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Genome editing techniques that modify the DNA of plants do not pose more hazards than conventional breeding or techniques that introduce new DNA into a plant, an EFSA assessment concludes.

The scientific opinion focuses on plants produced using different genome editing techniques: site-directed nuclease-1 (SDN-1), site-directed nuclease-2 techniques (SDN-2) and oligonucleotide-directed mutagenesis (ODM). These differ from site-directed nucleases-3 (SDN-3), which was assessed by EFSA in 2012, because they modify a specific region of the genome without introducing new DNA.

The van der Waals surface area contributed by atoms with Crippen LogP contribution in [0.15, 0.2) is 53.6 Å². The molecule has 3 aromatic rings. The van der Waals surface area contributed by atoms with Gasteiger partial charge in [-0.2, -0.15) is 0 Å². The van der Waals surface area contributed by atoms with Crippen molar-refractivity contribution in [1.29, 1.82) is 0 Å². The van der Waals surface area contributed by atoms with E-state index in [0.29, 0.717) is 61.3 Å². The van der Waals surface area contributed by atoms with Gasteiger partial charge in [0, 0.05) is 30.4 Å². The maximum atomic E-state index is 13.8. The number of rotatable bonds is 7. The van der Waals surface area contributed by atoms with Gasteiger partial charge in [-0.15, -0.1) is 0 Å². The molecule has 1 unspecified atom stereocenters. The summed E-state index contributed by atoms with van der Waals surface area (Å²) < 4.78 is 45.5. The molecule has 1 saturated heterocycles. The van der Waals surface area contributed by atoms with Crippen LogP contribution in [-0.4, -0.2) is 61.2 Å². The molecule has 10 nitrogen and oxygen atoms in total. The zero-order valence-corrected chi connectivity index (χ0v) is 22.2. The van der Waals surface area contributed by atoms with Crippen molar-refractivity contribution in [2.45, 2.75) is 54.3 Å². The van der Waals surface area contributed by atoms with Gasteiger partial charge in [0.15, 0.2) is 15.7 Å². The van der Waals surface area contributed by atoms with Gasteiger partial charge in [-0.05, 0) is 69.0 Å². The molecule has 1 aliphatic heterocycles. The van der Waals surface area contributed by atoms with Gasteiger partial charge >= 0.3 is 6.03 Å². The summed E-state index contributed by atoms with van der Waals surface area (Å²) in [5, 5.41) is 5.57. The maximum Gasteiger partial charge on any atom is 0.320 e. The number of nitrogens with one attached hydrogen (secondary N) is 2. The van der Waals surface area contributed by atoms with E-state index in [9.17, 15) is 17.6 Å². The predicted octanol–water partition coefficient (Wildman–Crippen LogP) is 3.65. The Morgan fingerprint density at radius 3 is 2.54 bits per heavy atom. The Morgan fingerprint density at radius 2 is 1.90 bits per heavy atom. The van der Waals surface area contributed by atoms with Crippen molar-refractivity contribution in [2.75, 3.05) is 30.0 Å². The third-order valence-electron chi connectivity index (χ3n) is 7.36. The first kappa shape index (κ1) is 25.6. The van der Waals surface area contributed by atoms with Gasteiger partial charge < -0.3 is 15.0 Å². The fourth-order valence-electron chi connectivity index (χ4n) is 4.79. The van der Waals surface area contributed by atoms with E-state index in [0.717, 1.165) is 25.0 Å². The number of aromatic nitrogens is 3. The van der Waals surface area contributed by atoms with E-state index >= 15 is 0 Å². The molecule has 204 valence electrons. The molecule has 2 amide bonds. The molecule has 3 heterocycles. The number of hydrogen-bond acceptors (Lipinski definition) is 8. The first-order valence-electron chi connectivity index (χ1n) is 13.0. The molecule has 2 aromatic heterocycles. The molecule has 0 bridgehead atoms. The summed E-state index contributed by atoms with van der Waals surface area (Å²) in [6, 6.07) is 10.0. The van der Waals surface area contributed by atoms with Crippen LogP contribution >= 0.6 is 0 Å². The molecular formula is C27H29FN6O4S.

Experts concluded that the existing guidance for risk assessment of genetically modified plants is applicable for the evaluation of the three new techniques. However, fewer data for the risk assessment might be needed due to the absence of new DNA.

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EFSA has identified its research priorities for the next five to 10 years, including projects to tackle food fraud. One of the priorities, under its safe food systems programme, is to find ways to make the detection of food fraud quicker through improved surveillance systems. Another under its risk assessment programme is to explore the benefits of using blockchain technology along the food chain. 

128507205?profile=RESIZE_710x Read the article and EFSA's priorities list

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